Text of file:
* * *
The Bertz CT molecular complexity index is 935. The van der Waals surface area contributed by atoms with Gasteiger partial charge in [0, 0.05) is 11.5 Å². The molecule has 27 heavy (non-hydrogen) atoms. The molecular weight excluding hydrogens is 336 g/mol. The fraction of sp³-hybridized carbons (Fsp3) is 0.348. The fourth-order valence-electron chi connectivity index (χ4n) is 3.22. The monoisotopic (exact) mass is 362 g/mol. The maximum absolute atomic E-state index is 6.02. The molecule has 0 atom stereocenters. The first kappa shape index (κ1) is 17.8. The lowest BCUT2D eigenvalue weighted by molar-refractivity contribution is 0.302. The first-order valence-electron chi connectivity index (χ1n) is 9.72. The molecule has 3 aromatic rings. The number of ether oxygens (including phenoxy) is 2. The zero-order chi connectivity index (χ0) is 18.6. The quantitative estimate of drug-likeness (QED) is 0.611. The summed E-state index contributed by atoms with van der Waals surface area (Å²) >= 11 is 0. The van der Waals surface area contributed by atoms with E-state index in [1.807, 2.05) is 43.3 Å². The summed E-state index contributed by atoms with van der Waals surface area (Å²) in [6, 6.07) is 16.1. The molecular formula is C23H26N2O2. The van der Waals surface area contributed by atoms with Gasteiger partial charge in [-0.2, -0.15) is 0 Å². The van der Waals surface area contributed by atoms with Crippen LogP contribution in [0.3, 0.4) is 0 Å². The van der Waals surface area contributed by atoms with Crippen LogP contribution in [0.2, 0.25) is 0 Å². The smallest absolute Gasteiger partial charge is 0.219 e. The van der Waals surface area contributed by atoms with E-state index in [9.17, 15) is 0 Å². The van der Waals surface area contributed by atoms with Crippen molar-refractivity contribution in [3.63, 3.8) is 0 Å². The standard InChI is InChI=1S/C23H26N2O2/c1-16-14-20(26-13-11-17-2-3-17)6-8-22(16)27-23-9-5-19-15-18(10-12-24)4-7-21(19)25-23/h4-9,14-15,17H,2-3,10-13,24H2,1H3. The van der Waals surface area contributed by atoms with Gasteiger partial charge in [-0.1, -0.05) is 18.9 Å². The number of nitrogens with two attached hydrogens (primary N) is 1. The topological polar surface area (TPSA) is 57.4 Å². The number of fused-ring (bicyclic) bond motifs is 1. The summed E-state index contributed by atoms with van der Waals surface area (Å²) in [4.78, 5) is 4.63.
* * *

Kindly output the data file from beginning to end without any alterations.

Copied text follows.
The Bertz CT molecular complexity index is 935. The van der Waals surface area contributed by atoms with Gasteiger partial charge in [0, 0.05) is 11.5 Å². The molecule has 27 heavy (non-hydrogen) atoms. The molecular weight excluding hydrogens is 336 g/mol. The fraction of sp³-hybridized carbons (Fsp3) is 0.348. The fourth-order valence-electron chi connectivity index (χ4n) is 3.22. The monoisotopic (exact) mass is 362 g/mol. The maximum absolute atomic E-state index is 6.02. The molecule has 0 atom stereocenters. The first kappa shape index (κ1) is 17.8. The lowest BCUT2D eigenvalue weighted by molar-refractivity contribution is 0.302. The first-order valence-electron chi connectivity index (χ1n) is 9.72. The molecule has 3 aromatic rings. The number of ether oxygens (including phenoxy) is 2. The zero-order chi connectivity index (χ0) is 18.6. The quantitative estimate of drug-likeness (QED) is 0.611. The summed E-state index contributed by atoms with van der Waals surface area (Å²) >= 11 is 0. The van der Waals surface area contributed by atoms with E-state index in [1.807, 2.05) is 43.3 Å². The summed E-state index contributed by atoms with van der Waals surface area (Å²) in [6, 6.07) is 16.1. The molecular formula is C23H26N2O2. The van der Waals surface area contributed by atoms with Gasteiger partial charge in [-0.2, -0.15) is 0 Å². The van der Waals surface area contributed by atoms with Crippen LogP contribution in [0.3, 0.4) is 0 Å². The van der Waals surface area contributed by atoms with Crippen LogP contribution in [0.2, 0.25) is 0 Å². The smallest absolute Gasteiger partial charge is 0.219 e. The van der Waals surface area contributed by atoms with E-state index in [9.17, 15) is 0 Å². The van der Waals surface area contributed by atoms with Crippen molar-refractivity contribution in [3.63, 3.8) is 0 Å². The standard InChI is InChI=1S/C23H26N2O2/c1-16-14-20(26-13-11-17-2-3-17)6-8-22(16)27-23-9-5-19-15-18(10-12-24)4-7-21(19)25-23/h4-9,14-15,17H,2-3,10-13,24H2,1H3. The van der Waals surface area contributed by atoms with Gasteiger partial charge in [-0.1, -0.05) is 18.9 Å². The number of nitrogens with two attached hydrogens (primary N) is 1. The topological polar surface area (TPSA) is 57.4 Å². The number of fused-ring (bicyclic) bond motifs is 1. The summed E-state index contributed by atoms with van der Waals surface area (Å²) in [4.78, 5) is 4.63.